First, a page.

Meet the Blue Route Staff – Alison Carlyle

Meet the Blue Route Staff – Alison Carlyle

Alison Carlyle is the Blue Route Development and Cycling Advocacy Director with Bicycle Nova Scotia. Alison studied in the Environment and Business program at the University of Waterloo, where she developed a keen interest in using marketing principles to encourage positive social behaviour. She went on to complete an MSc in the field of Social Marketing at the University of Brighton. Alison started her active transportation career working with Sustrans Scotland, the charity making it easier to walk and cycle. In the Research and Monitoring Unit she was able to assess a variety of projects across the UK to promote active transportation. She sees the bicycle as a wicked solution, since it can address a wide variety of social problems. 

We asked Alison some questions about cycling to get to know her a little better. 

Q: What is your cycling origin story?

My interest in cycling definitely comes from a place where I see the value of cycling to society, which grew to an enjoyment of cycling. When I was growing up I always had a Canadian Tire mountain bike in the garage, that didn’t get used very much. I was actually lucky enough in highschool to take two courses where we learned how to cycle safely in traffic, which gave me a bit of confidence to cycle to work at one of my summer jobs during University. But it wasn’t until I started working at an active transportation charity that I really got into cycling. In that environment I was constantly exposed to people who were doing all different types of bike rides, for all kinds of reasons.There were a lot of people around with tips and tricks on where to go and how to plan trips that were within my comfort level. And also where to go for the best mid-ride treats!

Q: What kind of bike do you ride?

A: I have moved around quite a bit in my adult life, so I have had a number of bikes come and go! Currently I have two bikes. My main one is a Trek hybrid bike. It isn’t too heavy, it’s tires can handle rail trails (and the rough Nova Scotia streets!), it’s a great teal colour and the bar is lower so I can mount and dismount with ease. However, when I first moved to Nova Scotia, during the pandemic, I left my bike behind thinking I would buy a new one. I am a victim of the bike shortage! I was able to get one in the short term from Bike Again. It is an old school mountain bike, and the frame is a bit small for me. I did end up getting my Trek shipped here, and I plan to get different tires on the mountain bike so it can be my winter bike.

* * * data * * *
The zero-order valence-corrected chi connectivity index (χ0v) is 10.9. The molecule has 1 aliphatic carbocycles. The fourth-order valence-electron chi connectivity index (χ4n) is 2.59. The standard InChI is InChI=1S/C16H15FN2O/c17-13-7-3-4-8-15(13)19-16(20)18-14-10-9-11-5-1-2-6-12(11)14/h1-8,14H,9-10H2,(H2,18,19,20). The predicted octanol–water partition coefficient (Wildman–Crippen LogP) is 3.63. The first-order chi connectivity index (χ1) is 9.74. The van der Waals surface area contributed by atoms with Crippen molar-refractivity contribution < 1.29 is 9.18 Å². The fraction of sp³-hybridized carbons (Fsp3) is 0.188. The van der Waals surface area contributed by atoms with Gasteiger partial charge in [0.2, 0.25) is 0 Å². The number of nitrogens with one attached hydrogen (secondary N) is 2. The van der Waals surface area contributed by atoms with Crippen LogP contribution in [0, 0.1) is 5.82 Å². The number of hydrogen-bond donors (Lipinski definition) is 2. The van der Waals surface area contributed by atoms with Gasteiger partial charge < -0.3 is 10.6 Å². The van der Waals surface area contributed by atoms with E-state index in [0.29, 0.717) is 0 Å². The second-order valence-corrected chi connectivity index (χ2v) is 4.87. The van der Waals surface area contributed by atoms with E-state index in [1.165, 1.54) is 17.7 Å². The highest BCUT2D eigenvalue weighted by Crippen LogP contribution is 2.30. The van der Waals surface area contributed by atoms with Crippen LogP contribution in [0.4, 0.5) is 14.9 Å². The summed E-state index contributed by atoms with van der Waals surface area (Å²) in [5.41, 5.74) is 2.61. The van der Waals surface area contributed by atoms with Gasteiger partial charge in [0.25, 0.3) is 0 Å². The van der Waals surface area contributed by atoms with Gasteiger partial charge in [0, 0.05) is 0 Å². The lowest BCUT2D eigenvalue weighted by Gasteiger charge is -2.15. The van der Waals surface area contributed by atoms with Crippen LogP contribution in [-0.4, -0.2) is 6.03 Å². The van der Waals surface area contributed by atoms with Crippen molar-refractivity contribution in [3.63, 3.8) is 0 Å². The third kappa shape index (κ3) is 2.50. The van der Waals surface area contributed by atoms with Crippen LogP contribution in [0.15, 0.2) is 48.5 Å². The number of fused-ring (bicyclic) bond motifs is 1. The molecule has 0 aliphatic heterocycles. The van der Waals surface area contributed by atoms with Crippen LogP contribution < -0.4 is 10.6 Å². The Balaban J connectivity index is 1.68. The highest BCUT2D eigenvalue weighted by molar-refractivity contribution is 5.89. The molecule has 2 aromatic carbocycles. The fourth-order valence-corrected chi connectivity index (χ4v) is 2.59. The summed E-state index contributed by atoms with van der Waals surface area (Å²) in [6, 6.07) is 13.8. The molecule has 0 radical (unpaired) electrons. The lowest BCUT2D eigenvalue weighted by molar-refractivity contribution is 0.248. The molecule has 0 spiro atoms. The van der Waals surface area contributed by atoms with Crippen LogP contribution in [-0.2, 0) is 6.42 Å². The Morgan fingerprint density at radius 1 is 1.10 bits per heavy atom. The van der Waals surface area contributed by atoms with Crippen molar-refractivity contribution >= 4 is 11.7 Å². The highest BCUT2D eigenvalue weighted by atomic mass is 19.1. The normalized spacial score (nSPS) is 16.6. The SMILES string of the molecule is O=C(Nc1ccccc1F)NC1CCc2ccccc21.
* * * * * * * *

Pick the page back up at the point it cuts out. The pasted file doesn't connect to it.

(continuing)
Q: Can you share your favorite bike ride in Nova Scotia?

A: Around the Citadel at sunset. And I know I am not the only one, I see lots of people doing it! It has everything you could ask for in a Nova Scotia bike ride: low traffic and ocean views. The best bike rides for me mean I can leave the house on my bike, I am not experiencing a ton of traffic, there aren’t too many hills, and I am either cycling to, or ending at a nice coffee shop or brewery for a well-deserved treat. Halifax has some amazing rail trails just outside the city, but at the moment, getting there from where I live involves major detours or high discomfort on high traffic/speed roads, so they drop down the list a bit due to frustration. There is a lot of potential though, and I am very excited for future connections

Q: Describe a day trip by bike that you would recommend to someone visiting from outside of the province.

A: I get this question a lot from people wanting to visit, and always give them a different answer. We just have so many great options for all kinds of interest and skill level. To my mother, I say she should go on a little wine & bike tour in the Valley. To my more experienced cyclist friends I would of course say take a few days and bike the Cabot Trail. I have also told my brother he should go to Keji and ride those trails. 

Q: What excites you about the Blue Route?

A: The Blue Route is such an opportunity for Nova Scotia. I probably feel like highway builders felt in the 1950s. Connecting this infrastructure will be a gamechanger in getting people to cycle, for leisure, for tourism, for transportation. The key difference of course, is that cycling is healthy, environmentally friendly, and affordable. Bikes make people happy, and I love working to spread that joy by giving more people in Nova Scotia the opportunity for cycling safely.


Learn about our other Blue Route staff member.